Just a few hundred years ago this part of North America was completely unknown to Europeans. What is now generally referred to as “The Southwest” was just a big blank patch within an incomplete outline of the coast of a “new” continent. Very tough explorers, nearly all Spanish, spied some places which were simply beyond belief (or nearly so) to them and to the monarchs they reported to… In ways both good and bad.

Sevier Lake (pronounced “severe”) is a big “dry lake” in central Utah, typically having no water at all and being a expanse of very salty mud. The harshness of The Great Basin ensured that it was the last major geographic region in sub-arctic North America to be entered and explored. The first historical sighting of Sevier Lake didn’t occur until  the 1776 (!) Dominguez-Escalante expidition!  Abrief history of the lake can be found here.

 Sevier Lake seen from the south


It has a very interesting shape, both unique and nondescript at the same time, and lends itself to a simple and deliberate composition.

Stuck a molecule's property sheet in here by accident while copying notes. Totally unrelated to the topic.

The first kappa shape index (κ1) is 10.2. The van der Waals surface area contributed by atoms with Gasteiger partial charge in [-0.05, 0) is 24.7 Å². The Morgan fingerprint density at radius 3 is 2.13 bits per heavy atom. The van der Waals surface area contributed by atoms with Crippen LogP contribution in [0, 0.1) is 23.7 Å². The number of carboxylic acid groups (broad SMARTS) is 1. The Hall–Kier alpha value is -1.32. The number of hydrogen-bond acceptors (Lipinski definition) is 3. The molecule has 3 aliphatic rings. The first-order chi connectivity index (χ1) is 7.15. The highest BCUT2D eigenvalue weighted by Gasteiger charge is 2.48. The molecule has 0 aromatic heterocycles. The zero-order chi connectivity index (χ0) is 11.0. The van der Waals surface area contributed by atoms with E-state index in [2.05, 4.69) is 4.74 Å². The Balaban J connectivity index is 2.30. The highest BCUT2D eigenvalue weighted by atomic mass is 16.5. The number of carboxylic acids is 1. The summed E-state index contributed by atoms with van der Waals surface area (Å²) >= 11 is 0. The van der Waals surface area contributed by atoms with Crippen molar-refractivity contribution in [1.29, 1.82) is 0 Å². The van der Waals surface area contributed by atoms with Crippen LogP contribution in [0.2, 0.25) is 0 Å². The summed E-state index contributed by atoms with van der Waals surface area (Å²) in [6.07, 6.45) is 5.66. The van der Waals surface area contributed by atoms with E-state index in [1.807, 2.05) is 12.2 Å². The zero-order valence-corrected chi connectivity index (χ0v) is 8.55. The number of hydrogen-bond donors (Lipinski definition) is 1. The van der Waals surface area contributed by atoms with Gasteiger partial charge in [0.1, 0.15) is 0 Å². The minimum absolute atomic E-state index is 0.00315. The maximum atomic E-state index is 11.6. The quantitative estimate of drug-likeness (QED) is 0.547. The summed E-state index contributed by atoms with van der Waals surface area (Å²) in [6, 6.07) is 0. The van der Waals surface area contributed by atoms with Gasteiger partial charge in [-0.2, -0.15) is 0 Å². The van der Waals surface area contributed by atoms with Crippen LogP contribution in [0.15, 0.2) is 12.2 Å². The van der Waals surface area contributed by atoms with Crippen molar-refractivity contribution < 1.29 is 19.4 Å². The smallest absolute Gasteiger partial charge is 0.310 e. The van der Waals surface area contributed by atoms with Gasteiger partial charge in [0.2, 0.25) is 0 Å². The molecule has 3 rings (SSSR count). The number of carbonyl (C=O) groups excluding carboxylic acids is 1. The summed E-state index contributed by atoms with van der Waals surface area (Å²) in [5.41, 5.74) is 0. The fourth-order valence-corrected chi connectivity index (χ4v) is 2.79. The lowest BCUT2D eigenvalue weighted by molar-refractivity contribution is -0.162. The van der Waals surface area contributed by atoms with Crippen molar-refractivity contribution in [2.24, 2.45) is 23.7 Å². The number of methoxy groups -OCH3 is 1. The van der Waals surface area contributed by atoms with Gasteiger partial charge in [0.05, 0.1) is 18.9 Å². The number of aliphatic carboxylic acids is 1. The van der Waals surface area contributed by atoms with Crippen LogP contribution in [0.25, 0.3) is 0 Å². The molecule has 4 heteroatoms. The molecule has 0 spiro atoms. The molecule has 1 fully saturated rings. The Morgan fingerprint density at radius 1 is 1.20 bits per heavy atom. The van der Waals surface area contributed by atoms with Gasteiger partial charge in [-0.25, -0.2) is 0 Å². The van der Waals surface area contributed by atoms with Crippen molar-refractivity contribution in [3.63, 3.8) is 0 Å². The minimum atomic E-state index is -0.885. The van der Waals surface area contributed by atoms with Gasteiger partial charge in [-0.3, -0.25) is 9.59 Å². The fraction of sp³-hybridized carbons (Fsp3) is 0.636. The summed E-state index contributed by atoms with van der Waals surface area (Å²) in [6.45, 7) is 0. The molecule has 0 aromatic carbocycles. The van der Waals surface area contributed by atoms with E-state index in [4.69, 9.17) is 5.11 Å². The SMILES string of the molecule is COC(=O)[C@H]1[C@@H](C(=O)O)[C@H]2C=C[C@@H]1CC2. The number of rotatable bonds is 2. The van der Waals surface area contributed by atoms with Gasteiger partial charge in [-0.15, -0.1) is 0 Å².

Sevier Lake Utah USA United States desert Great Basin acrylic painting jfwoa Joey Favino


As is becoming my normal approach, by using various “interference paints” in varying ways, many of the colors shift as lighting and viewing angle shift.

Sevier Lake Utah USA United States desert Great Basin acrylic painting jfwoa Joey Favino  Additionally,

by placing the thick “gallery wrap” canvas in a “floater frame” designed for thinner pieces,

an almost-sculptural effect has been achieved, a tribute to the “not-quite-right” geography there.

Sevier Lake Utah USA United States desert Great Basin acrylic painting jfwoa Joey Favino